The Magnificent Medieval Mile

For one reason or another, visitors and locals alike will inevitably find themselves on the bustling stretch of downtown Chicago’s Michigan Ave known as the Magnificent Mile. Despite its atmosphere of capitalistic reverence, the commercialist Mile gives way to culture and the arts at frequent intervals, whether in its architectural achievements, its historical markers, museums, street artists, exhibits, festivals, and more. It also provides a central hub for exploring some of the city’s greatest medieval and medieval-inspired collections and creations. So, while shopping may or may not be your idea of a rollicking time, don’t be fooled by those big-brand storefronts. The Mile offers much to the urban explorer seeking out meaningful experiences. 

Use this itinerary however it suits you: cherry pick sites according to your interests, stretch it out over several days, or pack it all in at once. However you design your experience, here are the must-see sites along the Magnificent Medieval Mile:

  • Art Institute: In all fairness, the Art Institute deserves at least a full day of its own for out-of-towners visiting for the first (or second, or third) time. But, this tour is of Medieval Chicago, which, for our purposes, narrows much of our focus down to The Deering Family Galleries of Medieval and Renaissance Art, Arms, and Armor. Here you’ll find a beautiful display that includes many of the most common genres of medieval art—iconography, illuminated manuscripts, relics, panel paintings, and, the exhibit’s tour de force, a massive collection of armor with some truly remarkable pieces. Pay careful attention to the dates on the plaques because the medieval armor tends to look far humbler than the flashy, ceremonial Renaissance pieces that dominate the room.
  • Tribune Tower: This building represents Chicago’s premier example of the Skyscraper Gothic style, a form that took off in nineteenth-century New York and left its mark on Chicago’s skyline not long afterwards. Note the gargoyles and flying buttresses adorning the exterior; and, among its collection of stones from heritage sites around the world, sit stones gathered from original medieval buildings.
  • Water Tower and Pumping Station: Stop by this beloved, tiny, neo-gothic castle-like structure for a quick dose of Chicago history’s early devotion to medieval architecture. Step inside the tower to discover a tiny gallery with rotating exhibits of local art and get an inside view of the structure. A visit here requires only minutes of your time, but will leave you with an impression of the city that lasts much longer.
  • Loyola University Museum of Art: Across the Street from the Water Tower sits Loyola University’s art museum with its Martin D’arcy, SJ Collection of medieval, Renaissance, and Baroque art. Their medieval holdings emphasize three-dimensional art from Europe.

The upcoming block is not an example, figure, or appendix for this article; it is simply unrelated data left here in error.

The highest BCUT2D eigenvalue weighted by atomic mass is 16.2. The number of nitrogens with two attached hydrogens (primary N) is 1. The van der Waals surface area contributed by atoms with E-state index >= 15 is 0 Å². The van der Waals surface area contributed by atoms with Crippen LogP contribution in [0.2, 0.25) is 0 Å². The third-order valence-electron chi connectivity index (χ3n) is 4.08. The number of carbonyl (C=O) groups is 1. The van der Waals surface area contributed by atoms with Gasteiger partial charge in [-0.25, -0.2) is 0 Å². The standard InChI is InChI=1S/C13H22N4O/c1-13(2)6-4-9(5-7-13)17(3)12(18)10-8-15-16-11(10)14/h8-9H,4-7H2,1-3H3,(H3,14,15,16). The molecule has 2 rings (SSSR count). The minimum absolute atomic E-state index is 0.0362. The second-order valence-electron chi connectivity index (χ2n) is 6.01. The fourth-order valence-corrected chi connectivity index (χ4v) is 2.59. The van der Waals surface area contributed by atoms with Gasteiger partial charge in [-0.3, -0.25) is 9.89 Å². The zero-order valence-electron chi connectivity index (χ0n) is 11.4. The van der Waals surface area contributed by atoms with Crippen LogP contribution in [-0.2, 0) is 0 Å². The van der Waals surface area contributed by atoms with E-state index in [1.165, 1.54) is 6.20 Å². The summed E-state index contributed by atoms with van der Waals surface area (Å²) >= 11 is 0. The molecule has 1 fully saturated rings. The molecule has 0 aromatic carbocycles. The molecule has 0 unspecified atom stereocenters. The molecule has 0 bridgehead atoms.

• Fourth Presbyterian Church: A few blocks North from the Water Tower and across the street from the former John Hancock building, a magnificent neo-gothic masterpiece draws the gaze of passersby who cannot help but notice the stark contrast with its modern, towering neighbors. Despite the physical presence of the taller surrounding skyscrapers, the Fourth Presbytarian Church stands its own ground with a presence every bit as formidable and far more spiritual. This beautiful church is one of Chicago’s oldest and one of many influenced by the Middle Ages. Its doors are usually open, so go inside and take a peek, or better yet, attend a service or concert. The medieval marvels don’t end in its main gothic structure though; the church owns the super modern-looking building behind it, which houses a labyrinth inside it, another nod to the European cathedrals responsible for so much of the church’s character. 
Time for a short detour? Also, near the Mile, you’ll find:
  • Newberry Library: Although only one part of a multifaceted institution, this library’s extensive medieval holdings include original archival materials of the sort usually accessible to academics only. Sign up for your free library card and see for yourself. Use any leftover time to check out the holdings on Chicago history for a well-rounded educational experience.
  • Archdiocese of Chicago: The European Middle Ages has a reputation for being Catholic, and the Archdiocese’s buildings reflect a calculated connected with medieval architecture. This connection coincides with the city’s early love affair with neo-gothic structures, and contributes to the historical character of downtown.
Now, Let’s Eat!

Every pilgrim requires sustenance, and if your peregrinations down the Mile leave you famished, you should eat. Chicago is, after all, a food lover’s paradise. As a 21st-century visitor, you will not be held to the standards of medieval asceticism on this journey—no bare feet and fasting required! In fact, gluttonous indulgence is encouraged (in moderation, of course)! 

This area of downtown is making new culinary strides, and it’s becoming easier to avoid tourist traps and standard fast food fare, but it still requires a little work. This list will get you started. For a quick, affordable meal consider Aster Hall, a food court with casual versions of some popular Chicago restaurants located just North of the 4thPresbyterian Church. Also nearby, splurge on Café Spiaggia, the Mozzarella Store, or Marisol (inside the Museum of Contemporary Art). Another popular and exceptional option along the Mile, near the Tribune Tower: Purple Pig (if you can swing it, definitely go here). 

And that, folks, concludes this tour of the Magnificent Medieval Mile! I do hope you get out there to explore some of these sites, and I would love for you to share your experiences with me.